1. This Week
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Dear Friends,

Emily, Colin, vestry member Joe Wernette-Harnden, and I have all just finished a week of intense training at the College for Congregational Development. It was a real honor for me to do my second round of training at "the college" with colleagues from All Saints'.

What has become ever clearer for me, doing this training as a group, is that we have the people in place for All Saints' to take our next big step in our community and world. I'm not even sure what that step may be. What I do know, although we are not perfect, we are a faith community called to take significant actions to alter the condition of our world, even as we feed ourselves and our neighbors, body and soul. With our gifts, resources, leadership, and faith we have no other choice but to take part in and initiate movements of change and meaning. Our vestry (governing body) has been exploring these questions for the past several months, they'll be working on them even more in the month of August. I hope that we'll have some thoughts to guide a congregation-wide conversation in the fall. I'm thinking that congregational conversation may happen on Sunday, October 22. It's all very much in flux and formation now-but I wanted to let you know a bit of what I've been thinking about and what our vestry has been contemplating.

Tomorrow our former seminarian, current youth group leader, and Bishop Anderson house Chaplain, Paul Goodenough will be our preacher tomorrow. I've had a preview of his sermon and I found it wonderfully challenging and intriguing. Emily will be celebrating and Colin and some of our choir members will be creating wonderful music.

I'll be away tomorrow and for pretty much the remainder of the summer. I'll be doing some paddling trips in Canada and Scotland and spending some significant time in Virginia with my dad and siblings.

Please know how very much I enjoy being a priest at All Saints!

All the best,
Bonnie

We are very excited that the Rev. Dr. Kelly Brown Douglas will be spending a weekend with us this fall, September 23 and 24. Kelly was formerly the Canon Theologian at our National Cathedral. In the fall she will become the first Dean of the Episcopal Divinity School, now located at Union Theological Seminary. We've invited Kelly to spend the weekend with us so that we might again return to our work on confronting racism. Kelly is an amazing preacher and theologian and we are beyond honored that she is making time in her incredibly busy schedule to be with us. Look for more details in the next few weeks on the spirituality and theology that we will be exploring together. 

In the event that you find yourself looking for some interesting summer reading, here are some books she has suggested we investigate: HomecomingThe Color of Law, and one by Kelly called Stand Your Ground. She also suggested that watching 13th on Netflix would be helpful.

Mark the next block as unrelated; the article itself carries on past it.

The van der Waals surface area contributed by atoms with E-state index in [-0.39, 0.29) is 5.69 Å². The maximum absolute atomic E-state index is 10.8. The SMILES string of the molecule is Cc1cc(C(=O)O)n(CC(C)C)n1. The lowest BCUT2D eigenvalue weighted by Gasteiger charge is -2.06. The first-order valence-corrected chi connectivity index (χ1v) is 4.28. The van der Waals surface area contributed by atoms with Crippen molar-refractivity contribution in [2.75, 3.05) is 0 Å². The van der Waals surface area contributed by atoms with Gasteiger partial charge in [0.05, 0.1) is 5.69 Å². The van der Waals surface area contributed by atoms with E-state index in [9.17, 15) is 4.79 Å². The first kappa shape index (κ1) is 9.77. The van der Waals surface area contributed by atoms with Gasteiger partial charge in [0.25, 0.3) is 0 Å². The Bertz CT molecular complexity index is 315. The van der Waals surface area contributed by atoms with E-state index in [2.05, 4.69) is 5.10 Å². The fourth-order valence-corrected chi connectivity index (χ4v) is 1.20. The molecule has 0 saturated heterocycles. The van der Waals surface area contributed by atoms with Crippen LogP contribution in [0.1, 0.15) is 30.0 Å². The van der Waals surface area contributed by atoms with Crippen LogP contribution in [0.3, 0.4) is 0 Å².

Racism is an issue that we are called to confront and challenge and end. It is not something that will just die a gentle death. Our hope is that with our time with Kelly and one another, we may again return to this important work. 

revelationsMonday nights at 7:30, Beginning July 10

Bible study is back! If the current U.S. presidency and administration is causing you to wonder if we're living in "apocalyptic times," then studying the Book of Revelation is perfect for this summer's Bible study! The Monday nights for this, from 7:30 to 9 p.m. (6 to 7:15 p.m. for dinner beforehand at O'Shaughnessy's), are July 10, 17, 24 and 31.

Your "tour guide" on this journey will be parishioner Jerome Wilczynski. Jerome holds a Master's degree in Systematic Theology and New Testament from Catholic Theological Union, and a Doctoral degree in Clinical Psychology from the Illinois School of Professional Psychology. He is Associate Professor/Core Faculty in the department of Counselor Education and Supervision at Argosy University, Chicago. The point of our study will be to de-mystify this all too often misunderstood text from Scripture. The main commentary Jerome will use to assist us in unearthing the rich symbolism of this book will be Wilfrid Harrington's Revelation from the Sacra Pagina series, in case you want to buy it—but don't feel you have to.

 

Summer Lineup Selected
 
The All Saints Book Club met on May 11th and decided on a lineup of books for the next year. The book club is open to anyone who enjoys reading. The meetings start at 7:30 PM usually at the home of a member. The locations and further details are on our Facebook page
 
Here is the schedule for the next several months:
  • July 13 -  "The Warmth of Other Suns" by Isabel Wilkerson
  • August 10 - "Midnight in the Garden of Good and Evil" by John Berendt
  • September 14 - "Operation Breadbasket" by Martin Deppe
  • For additional information, contact Mike Burke (mebcat@gmail.com)

     

    Gardening at 10am
     
    churchschool2010
    For the rest of June and July - although Sunday school classes do not meet at 10 during the summer - Atrium I will continue to be open during the 9 o'clock service until the end of July. Atrium I children who attend the 11 o'clock service will be welcome in the nursery during the service.